While attention on logging in the tropics has been increasing, studies on the long-term effects of silviculture on forest dynamics and ecology remain scare and spatially limited. Indeed, most of our knowledge on tropical forests arises from studies carried out in undisturbed tropical forests. This bias is problematic given that logged and disturbed tropical forests are now covering a larger area than the so-called primary forests. A new network of permanent sample plots in logged forests, the Tropical managed Forests Observatory (TmFO), aims to fill this gap by providing unprecedented opportunities to examine long-term data on the resilience of logged tropical forests at regional and global scales. TmFO currently includes 24 experimental sites distributed across three tropical regions, with a total of 490 permanent plots and 921 ha of forest inventories. To improve our knowledge of the resilience of tropical logged forests, 20 research institutes are now collaborating on studies on the effects of logging on forest structure, productivity, biodiversity and carbon fluxes at large spatial and temporal scales. These studies are carried out in the Tropical managed Forests Observatory (TmFO), an international network including 24 sites and 490 permanent sample plots across South America, Africa and South East Asia. © 2014 International Association for Vegetation Science.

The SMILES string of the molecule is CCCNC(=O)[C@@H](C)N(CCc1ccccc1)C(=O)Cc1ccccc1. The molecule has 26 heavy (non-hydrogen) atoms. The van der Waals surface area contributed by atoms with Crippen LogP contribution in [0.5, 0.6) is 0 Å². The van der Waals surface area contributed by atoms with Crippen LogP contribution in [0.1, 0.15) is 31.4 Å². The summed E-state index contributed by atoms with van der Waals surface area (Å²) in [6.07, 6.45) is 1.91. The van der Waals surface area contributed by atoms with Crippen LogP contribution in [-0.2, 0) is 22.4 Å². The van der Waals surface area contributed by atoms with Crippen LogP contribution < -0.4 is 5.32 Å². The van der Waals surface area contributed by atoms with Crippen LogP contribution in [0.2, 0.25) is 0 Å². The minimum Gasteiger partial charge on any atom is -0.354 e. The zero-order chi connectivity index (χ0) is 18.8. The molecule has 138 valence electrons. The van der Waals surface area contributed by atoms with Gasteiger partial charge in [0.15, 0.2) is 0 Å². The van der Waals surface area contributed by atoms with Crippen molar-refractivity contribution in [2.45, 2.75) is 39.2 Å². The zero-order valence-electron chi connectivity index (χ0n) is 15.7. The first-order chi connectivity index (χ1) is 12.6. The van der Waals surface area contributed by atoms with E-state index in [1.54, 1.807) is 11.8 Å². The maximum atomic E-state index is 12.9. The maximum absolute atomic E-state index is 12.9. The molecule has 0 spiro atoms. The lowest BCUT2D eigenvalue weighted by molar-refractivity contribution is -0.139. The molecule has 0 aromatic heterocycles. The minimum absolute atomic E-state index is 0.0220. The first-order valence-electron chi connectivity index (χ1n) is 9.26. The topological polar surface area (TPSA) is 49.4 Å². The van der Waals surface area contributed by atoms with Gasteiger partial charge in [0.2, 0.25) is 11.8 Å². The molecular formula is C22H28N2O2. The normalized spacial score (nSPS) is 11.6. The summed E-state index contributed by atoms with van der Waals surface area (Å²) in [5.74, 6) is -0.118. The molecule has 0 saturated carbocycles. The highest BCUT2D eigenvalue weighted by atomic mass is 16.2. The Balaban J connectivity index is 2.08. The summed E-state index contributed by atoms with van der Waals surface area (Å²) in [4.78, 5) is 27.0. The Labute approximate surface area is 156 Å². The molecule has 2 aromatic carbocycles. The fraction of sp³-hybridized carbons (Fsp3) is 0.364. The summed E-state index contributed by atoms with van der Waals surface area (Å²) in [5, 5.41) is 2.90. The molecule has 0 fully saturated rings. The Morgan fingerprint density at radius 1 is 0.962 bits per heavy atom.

Haggar J.,Tropical Agriculture Research and Higher Education Center |
Haggar J.,University of Greenwich |
Barrios M.,Tropical Agriculture Research and Higher Education Center |
Bolanos M.,UNICAFE |
And 8 more authors.
Agroforestry Systems | Year: 2011